Medicare for All big hit with pols — but not Mass. hospitals
State association comes out against single payer plan
MEDICARE FOR ALL, which has gained traction among Democrats in Congress and some of the party’s presidential contenders, is often described as a way to guarantee health coverage to all Americans through a single government program that takes private insurance companies, dismissed by proponents as wasteful “middlemen,” out of the picture. Insurance companies would surely be big losers under a single-payer system. Far less well-appreciated is the enormous impact such a shift would have on health care providers.
When it comes to Massachusetts hospitals, Medicare for All would be very tough medicine for some.
At the top of that list: Many of the state’s most prestigious medical centers, including Harvard-affiliated Mass. General and Brigham and Women’s hospitals, which probably have the most to lose under a federal single-payer system.
In an article earlier this month in the American Medical Association journal JAMA, Stanford researchers Kevin Schulman and Arnold Milstein estimated that a Medicare for All plan would lead to a 15.9 percent decline in payments to US hospitals, or an annual reduction of $151 billion in hospital revenue.
Against that backdrop, the state’s hospitals, which have largely stayed quiet on the Medicare for All issue, are wading into the fray, declaring their opposition to a proposal that has become a hot topic in domestic policy discussions.
“As the Massachusetts Health & Hospital Association and its member hospitals and health care systems continue to work with policymakers to improve affordability and enhance high-quality patient care, we strongly support the tenets of universal health care coverage and maintaining a robust system of patient access,” Steve Walsh, the hospital association’s president and CEO, said in a statement. “However, we are opposed to ‘Medicare for All,’ as it could endanger the collective success we have achieved in Massachusetts and inhibit access and harm health care quality across the country.”
The position puts the hospital association at odds with the state’s two US senators and six of the state’s nine House members, who have signed on as cosponsors of Medicare for All bills, and it underscores the fierce resistance single-payer proposals will face nationally from big interests in the country’s health care sector.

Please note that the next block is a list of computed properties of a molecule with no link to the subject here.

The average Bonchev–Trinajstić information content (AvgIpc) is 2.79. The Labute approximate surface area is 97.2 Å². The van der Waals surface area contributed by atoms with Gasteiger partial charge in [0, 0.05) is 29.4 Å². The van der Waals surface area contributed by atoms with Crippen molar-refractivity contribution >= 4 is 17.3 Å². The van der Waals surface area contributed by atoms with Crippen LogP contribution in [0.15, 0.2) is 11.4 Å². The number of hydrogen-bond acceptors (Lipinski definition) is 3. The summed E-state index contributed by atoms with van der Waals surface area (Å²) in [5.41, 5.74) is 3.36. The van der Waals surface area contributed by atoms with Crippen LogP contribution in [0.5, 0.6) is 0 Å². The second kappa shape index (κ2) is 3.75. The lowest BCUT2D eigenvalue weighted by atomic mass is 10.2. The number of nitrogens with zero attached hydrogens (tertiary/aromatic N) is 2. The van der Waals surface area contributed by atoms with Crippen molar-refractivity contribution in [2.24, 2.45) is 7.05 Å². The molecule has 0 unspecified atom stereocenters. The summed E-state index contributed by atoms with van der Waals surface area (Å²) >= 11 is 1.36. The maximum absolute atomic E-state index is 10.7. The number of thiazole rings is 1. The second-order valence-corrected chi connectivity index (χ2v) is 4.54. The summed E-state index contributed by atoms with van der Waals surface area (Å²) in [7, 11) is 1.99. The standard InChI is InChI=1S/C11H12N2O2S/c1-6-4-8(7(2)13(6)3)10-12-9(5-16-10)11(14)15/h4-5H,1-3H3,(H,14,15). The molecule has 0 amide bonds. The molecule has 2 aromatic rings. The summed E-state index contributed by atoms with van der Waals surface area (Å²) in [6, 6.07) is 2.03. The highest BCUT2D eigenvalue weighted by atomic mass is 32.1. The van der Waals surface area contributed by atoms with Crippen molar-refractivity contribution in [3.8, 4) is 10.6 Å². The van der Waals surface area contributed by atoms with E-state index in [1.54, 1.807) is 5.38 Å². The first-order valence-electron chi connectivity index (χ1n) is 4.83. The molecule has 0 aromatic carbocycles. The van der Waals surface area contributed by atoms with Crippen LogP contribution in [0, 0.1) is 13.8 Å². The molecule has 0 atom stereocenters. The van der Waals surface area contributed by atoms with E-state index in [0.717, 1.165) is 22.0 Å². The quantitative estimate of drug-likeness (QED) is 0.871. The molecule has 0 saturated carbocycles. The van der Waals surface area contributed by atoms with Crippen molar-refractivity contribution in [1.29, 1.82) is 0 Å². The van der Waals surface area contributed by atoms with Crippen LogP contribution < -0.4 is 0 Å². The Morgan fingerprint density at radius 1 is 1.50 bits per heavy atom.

Walsh, in his statement, said more needs to be done to improve on the gains made through the Affordable Care Act, but cautioned that a single-payer system under Medicare could lead to an “underfunded program,” creating a two-tiered system in which better-off Americans would be able to supplement their coverage with private coverage, while lower- and middle-income patients “struggle with limited coverage.”
But hospital bottom lines would also struggle mightily.
Hospital opposition to Medicare for All, say Schulman and Milstein, is rooted in the disparity between prices paid by private insurers providing employment-based coverage and public payers — the Medicare program that covers older Americans and Medicaid, which provides coverage to low-income residents and the disabled. While the public coverage programs pay fixed rates, hospitals negotiate rates with private insurance companies, which end up paying much higher rates for the same services.
According to Schulman and Milstein, Medicare and Medicaid pay US hospitals, on average, about 87 percent and 88 percent, respectively, of the average cost of care. Private payers, meanwhile, pay about 145 percent of actual hospital costs, rates that act as a cross-subsidy to make up for the losses from the public payer systems.
“Boston, no question about it, would be hard it,” said Stuart Altman, chairman of the state Health Policy Commission, which was created by 2012 legislation aimed at restraining the growth of health care costs.
In characterizing the US hospitals that would be most affected by a Medicare for All system, Schulman and Milstein could be writing about the growth strategy that Partners has followed since it was formed in 1994. “Hospitals that had previously pursued an aggressive market consolidation strategy to increase leverage in price negotiations with private insurers (with consequent relaxed pressure to provide care at the Medicare-efficient level of cost) may be the most challenged,” they write.